Production notes for #173 Neutrals & Pastels:
Original size: 20x30 inches
Program: Adobe Illustrator
Font: Helvetica
Ampersand: Helvetica
Credits:
Background: MalyDesigner/depositphotos.com
Note: &” replaces “and” in most or all text, including quotations, headlines & titles.
You may repost the image & article. Please credit Amper​Art​.com.
To download a full-​size high-​resolution 11x17-​inch poster suitable for printing & framing, click on the image.

Visit DesimoneDesign.com

Chaz DeS­i­mone, design­er & typog­ra­ph­er, is the cre­ator of Amper­Art & own­er of Des­i­mone Design. He was adding ser­ifs to let­ters when he was just a lit­tle brat scrib­bling on walls. Now he’s a big brat & his entire career is design, so long as each project requires the most sophis­ti­cat­ed, log­i­cal, cap­ti­vat­ing results. Con­tact him at chaz@​desimonedesign.​com.

Thank you for sub­scrib­ing to Chaz’s per­son­al design project, Amper­Art. Men­tion you read all the way to the bot­tom here & receive a tru­ly incred­i­ble graph­ic design gift when you con­tact Chaz.


Chaz sez...
Want more?
Rants & raves mostly about design, sometimes about the universe.
An occasional bit of useful advice.
Read the blog:
des​i​monedesign​.com/​c​h​a​z​-​sez
Desimone Design
Desimone Design

#171 By & Large

#171 By & Large
Click image to view full size or download poster for gallery-​quality printing & framing.
This is a high-​resolution pdf & may take a few minutes to download.
Find printing tips & framing ideas here.

How “by & large” sailed into the English language 

Many phras­es are incor­rect­ly assumed to be of nau­ti­cal ori­gin just because they sound like mariners’ lingo.

How­ev­er, “by & large” real­ly was a nau­ti­cal term which orig­i­nat­ed in the days of sail­ing ships.

Today the phrase “by & large” means
on the whole
gen­er­al­ly speak­ing
all things considered

But cen­turies ago “by & large” referred to sail­ing into the wind & off it, as explained below, mak­ing it eas­i­er to steer the ship. By the ear­ly 1700s the phrase had been broad­ened to mean
in one direc­tion & anoth­er
& even­tu­al­ly today’s most com­mon def­i­n­i­tion
in gen­er­al

Two separate terms, not one single phrase

The fol­low­ing ety­mol­o­gy of the phrase “by & large” is by Gary Mar­tin at his fas­ci­nat­ing web­site phras​es​.org​.uk:

To get a sense of the orig­i­nal mean­ing of the phrase we need to under­stand the nau­ti­cal terms ‘by’ & ‘large’. ‘Large’ is eas­i­er, so we’ll start there. When the wind is blow­ing from some com­pass point behind a ship’s direc­tion of trav­el then it is said to be ‘large’. Sailors have used this term for cen­turies; for exam­ple, this piece from Richard Hak­luyt’s The Prin­ci­pall Nav­i­ga­tions, Voiages, & Dis­cov­er­ies of the Eng­lish Nation, 1591:

When the wind came larg­er we waied anchor & set saile.”

When the wind is in that favourable ‘large’ direc­tion the largest square sails may be set & the ship is able to trav­el in what­ev­er down­wind direc­tion the cap­tain sees fit.

By’ is a rather more dif­fi­cult con­cept for land­lub­bers like me. In sim­pli­fied terms it means ‘in the gen­er­al direc­tion of’. Sailors would say that to be ‘by the wind’ is to face into the wind or with­in six com­pass points of it.

The ear­li­est known ref­er­ence to ‘by and large’ in print is from Samuel Sturmy, in The Mariners Mag­a­zine, 1669:

Thus you see the ship han­dled in fair weath­er & foul, by & learge.”

To sail ‘by & large’ required the abil­i­ty to sail not only as ear­li­er square-​rigged ships could do, that is, down­wind, but also against the wind. At first sight, & for many non-​sailors I’m sure sec­ond & third sight too, it seems impos­si­ble that a sail­ing ship could progress against the wind. They can though. The physics behind this is bet­ter left to oth­ers. Suf­fice it to say that it involves the use of tri­an­gu­lar sails, which act like aero­plane wings & pro­vide a force that drags the ship side­ways against the wind; by this tech­nique & by care­ful angling of the rud­der the ship can make progress towards the wind.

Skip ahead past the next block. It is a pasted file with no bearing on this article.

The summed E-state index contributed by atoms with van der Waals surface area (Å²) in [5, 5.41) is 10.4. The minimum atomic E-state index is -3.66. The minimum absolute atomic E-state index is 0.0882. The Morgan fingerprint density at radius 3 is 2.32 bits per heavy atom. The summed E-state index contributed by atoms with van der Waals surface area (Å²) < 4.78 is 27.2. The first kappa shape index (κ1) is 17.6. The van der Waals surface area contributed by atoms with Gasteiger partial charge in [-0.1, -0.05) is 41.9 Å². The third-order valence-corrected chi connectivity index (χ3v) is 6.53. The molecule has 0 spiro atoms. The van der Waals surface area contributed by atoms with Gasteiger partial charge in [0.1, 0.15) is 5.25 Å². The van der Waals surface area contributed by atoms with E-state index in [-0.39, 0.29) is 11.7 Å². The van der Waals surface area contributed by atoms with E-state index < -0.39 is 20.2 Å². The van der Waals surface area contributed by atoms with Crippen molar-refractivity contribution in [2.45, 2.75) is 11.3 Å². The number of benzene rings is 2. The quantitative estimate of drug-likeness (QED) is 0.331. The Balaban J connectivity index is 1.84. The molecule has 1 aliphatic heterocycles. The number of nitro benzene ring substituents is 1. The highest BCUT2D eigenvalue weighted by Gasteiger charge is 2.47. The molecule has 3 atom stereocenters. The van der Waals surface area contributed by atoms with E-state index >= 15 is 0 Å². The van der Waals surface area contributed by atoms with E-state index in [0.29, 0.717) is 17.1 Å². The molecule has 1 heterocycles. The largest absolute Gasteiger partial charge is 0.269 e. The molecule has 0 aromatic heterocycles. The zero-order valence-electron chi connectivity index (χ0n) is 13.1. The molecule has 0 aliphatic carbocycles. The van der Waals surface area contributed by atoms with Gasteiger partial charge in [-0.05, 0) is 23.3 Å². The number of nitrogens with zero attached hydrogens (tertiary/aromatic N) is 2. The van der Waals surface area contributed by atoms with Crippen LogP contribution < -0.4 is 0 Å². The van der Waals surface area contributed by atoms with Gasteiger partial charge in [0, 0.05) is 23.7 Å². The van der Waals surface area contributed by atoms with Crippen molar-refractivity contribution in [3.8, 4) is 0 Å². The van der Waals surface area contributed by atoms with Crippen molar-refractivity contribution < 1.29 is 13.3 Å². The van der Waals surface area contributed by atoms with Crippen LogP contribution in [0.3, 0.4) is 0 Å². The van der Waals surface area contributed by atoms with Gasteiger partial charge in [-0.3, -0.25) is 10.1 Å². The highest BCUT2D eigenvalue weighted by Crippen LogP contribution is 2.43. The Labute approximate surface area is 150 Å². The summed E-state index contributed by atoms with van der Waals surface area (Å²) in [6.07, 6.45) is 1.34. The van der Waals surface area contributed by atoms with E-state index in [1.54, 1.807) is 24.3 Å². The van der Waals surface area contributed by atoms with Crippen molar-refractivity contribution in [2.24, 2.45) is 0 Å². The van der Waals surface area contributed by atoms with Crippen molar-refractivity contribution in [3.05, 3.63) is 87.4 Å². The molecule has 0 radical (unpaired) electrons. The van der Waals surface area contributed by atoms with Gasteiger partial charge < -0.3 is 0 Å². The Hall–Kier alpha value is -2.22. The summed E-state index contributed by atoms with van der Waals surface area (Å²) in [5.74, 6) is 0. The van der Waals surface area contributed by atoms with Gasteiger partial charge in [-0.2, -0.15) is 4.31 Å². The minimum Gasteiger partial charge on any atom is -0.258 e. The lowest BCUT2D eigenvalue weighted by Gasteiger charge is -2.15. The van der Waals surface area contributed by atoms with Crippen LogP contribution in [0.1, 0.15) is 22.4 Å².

The 19th cen­tu­ry wind­jam­mers like Cut­ty Sark were able to main­tain progress ‘by & large’ even in bad wind con­di­tions by the use of many such aero­dy­nam­ic tri­an­gu­lar sails & large crews of able sea­men.
Copy­right © Gary Mar­tin | Con­tact Gary Martin


I am grate­ful to Gary Mar­tin for cre­at­ing phras​es​.org​.uk, the inter­net’s largest pub­lic resource for such mate­r­i­al. Not only does he define each phrase, but goes deep into its etymology. 

My father, Andrew DeS­i­mone, was fas­ci­nat­ed with words, since he immi­grat­ed from Sici­ly & want­ed to mas­ter the Eng­lish lan­guage (which he did with a slight Ital­ian accent). I remem­ber our huge red Web­ster’s dic­tio­nary — it must have been six inch­es thick & well-worn.

In fact, it was when Dad­dy sat me on his lap when I was maybe 4 or 5 years old, & point­ed out the words in a book, that I took an inter­est in words, too. How­ev­er, I was more fas­ci­nat­ed in the let­ter­forms, & that’s what start­ed my let­ter­ing, typog­ra­phy & graph­ic design career. Here’s a sto­ry about that.


Production notes for #171 By & Large:
Original size: 20x30 inches
Program: Adobe Photoshop
Ampersand: Goudy Oldstyle (altered)
Credits:
Photo: Iurii, deposit​pho​to​.com
Facts: phras​es​.org​.uk—interesting bio of author Gary Martin

Note: &” replaces “and” in most or all text, including quotations, headlines & titles.
You may repost the image & article. Please credit Amper​Art​.com.
To download a full-​size high-​resolution 11x17-​inch poster suitable for printing & framing, click on the image.

Visit DesimoneDesign.com

Chaz DeS­i­mone, design­er & typog­ra­ph­er, is the cre­ator of Amper­Art & own­er of Des­i­mone Design. He was adding ser­ifs to let­ters when he was just a lit­tle brat scrib­bling on walls. Now he’s a big brat & his entire career is design, so long as each project requires the most sophis­ti­cat­ed, log­i­cal, cap­ti­vat­ing results. Con­tact him at chaz@​desimonedesign.​com.

Thank you for sub­scrib­ing to Chaz’s per­son­al design project, Amper­Art. Men­tion you read all the way to the bot­tom here & receive a tru­ly incred­i­ble graph­ic design gift when you con­tact Chaz.


Chaz sez...
Want more?
Rants & raves mostly about design, sometimes about the universe.
An occasional bit of useful advice.
Read the blog:
des​i​monedesign​.com/​c​h​a​z​-​sez
Desimone Design
Desimone Design